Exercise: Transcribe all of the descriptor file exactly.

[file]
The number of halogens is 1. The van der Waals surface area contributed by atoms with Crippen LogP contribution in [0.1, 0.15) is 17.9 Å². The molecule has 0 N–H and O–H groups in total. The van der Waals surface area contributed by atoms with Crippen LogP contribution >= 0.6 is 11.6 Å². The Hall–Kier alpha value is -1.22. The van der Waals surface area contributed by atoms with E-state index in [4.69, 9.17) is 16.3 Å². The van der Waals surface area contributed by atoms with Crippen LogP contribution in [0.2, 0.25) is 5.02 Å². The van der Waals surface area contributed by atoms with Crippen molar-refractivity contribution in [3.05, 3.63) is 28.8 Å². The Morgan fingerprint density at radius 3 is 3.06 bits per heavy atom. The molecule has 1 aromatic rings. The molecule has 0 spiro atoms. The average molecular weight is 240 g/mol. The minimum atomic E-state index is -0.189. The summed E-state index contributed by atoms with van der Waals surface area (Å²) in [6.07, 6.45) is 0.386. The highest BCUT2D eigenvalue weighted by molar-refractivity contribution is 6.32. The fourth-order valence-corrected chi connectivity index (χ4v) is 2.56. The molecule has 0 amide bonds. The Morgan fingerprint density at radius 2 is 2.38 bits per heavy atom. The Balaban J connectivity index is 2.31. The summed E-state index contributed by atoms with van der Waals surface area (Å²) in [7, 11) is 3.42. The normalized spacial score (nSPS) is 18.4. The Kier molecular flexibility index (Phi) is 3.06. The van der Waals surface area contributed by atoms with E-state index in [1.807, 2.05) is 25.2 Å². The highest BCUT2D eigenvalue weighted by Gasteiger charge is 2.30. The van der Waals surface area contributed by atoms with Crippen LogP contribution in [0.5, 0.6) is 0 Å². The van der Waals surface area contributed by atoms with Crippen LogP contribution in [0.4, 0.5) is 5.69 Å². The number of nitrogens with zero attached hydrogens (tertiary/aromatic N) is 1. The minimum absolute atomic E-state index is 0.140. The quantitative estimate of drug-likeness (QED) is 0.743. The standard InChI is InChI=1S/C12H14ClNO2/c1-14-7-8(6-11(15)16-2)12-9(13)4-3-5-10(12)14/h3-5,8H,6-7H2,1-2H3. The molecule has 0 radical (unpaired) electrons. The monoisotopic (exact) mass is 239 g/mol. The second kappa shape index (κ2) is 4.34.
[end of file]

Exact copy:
The number of halogens is 1. The van der Waals surface area contributed by atoms with Crippen LogP contribution in [0.1, 0.15) is 17.9 Å². The molecule has 0 N–H and O–H groups in total. The van der Waals surface area contributed by atoms with Crippen LogP contribution >= 0.6 is 11.6 Å². The Hall–Kier alpha value is -1.22. The van der Waals surface area contributed by atoms with E-state index in [4.69, 9.17) is 16.3 Å². The van der Waals surface area contributed by atoms with Crippen LogP contribution in [0.2, 0.25) is 5.02 Å². The van der Waals surface area contributed by atoms with Crippen molar-refractivity contribution in [3.05, 3.63) is 28.8 Å². The Morgan fingerprint density at radius 3 is 3.06 bits per heavy atom. The molecule has 1 aromatic rings. The molecule has 0 spiro atoms. The average molecular weight is 240 g/mol. The minimum atomic E-state index is -0.189. The summed E-state index contributed by atoms with van der Waals surface area (Å²) in [6.07, 6.45) is 0.386. The highest BCUT2D eigenvalue weighted by molar-refractivity contribution is 6.32. The fourth-order valence-corrected chi connectivity index (χ4v) is 2.56. The molecule has 0 amide bonds. The Morgan fingerprint density at radius 2 is 2.38 bits per heavy atom. The Balaban J connectivity index is 2.31. The summed E-state index contributed by atoms with van der Waals surface area (Å²) in [7, 11) is 3.42. The normalized spacial score (nSPS) is 18.4. The Kier molecular flexibility index (Phi) is 3.06. The van der Waals surface area contributed by atoms with E-state index in [1.807, 2.05) is 25.2 Å². The highest BCUT2D eigenvalue weighted by Gasteiger charge is 2.30. The van der Waals surface area contributed by atoms with Crippen LogP contribution in [0.5, 0.6) is 0 Å². The van der Waals surface area contributed by atoms with Crippen LogP contribution in [0.4, 0.5) is 5.69 Å². The number of nitrogens with zero attached hydrogens (tertiary/aromatic N) is 1. The minimum absolute atomic E-state index is 0.140. The quantitative estimate of drug-likeness (QED) is 0.743. The standard InChI is InChI=1S/C12H14ClNO2/c1-14-7-8(6-11(15)16-2)12-9(13)4-3-5-10(12)14/h3-5,8H,6-7H2,1-2H3. The molecule has 0 radical (unpaired) electrons. The monoisotopic (exact) mass is 239 g/mol. The second kappa shape index (κ2) is 4.34.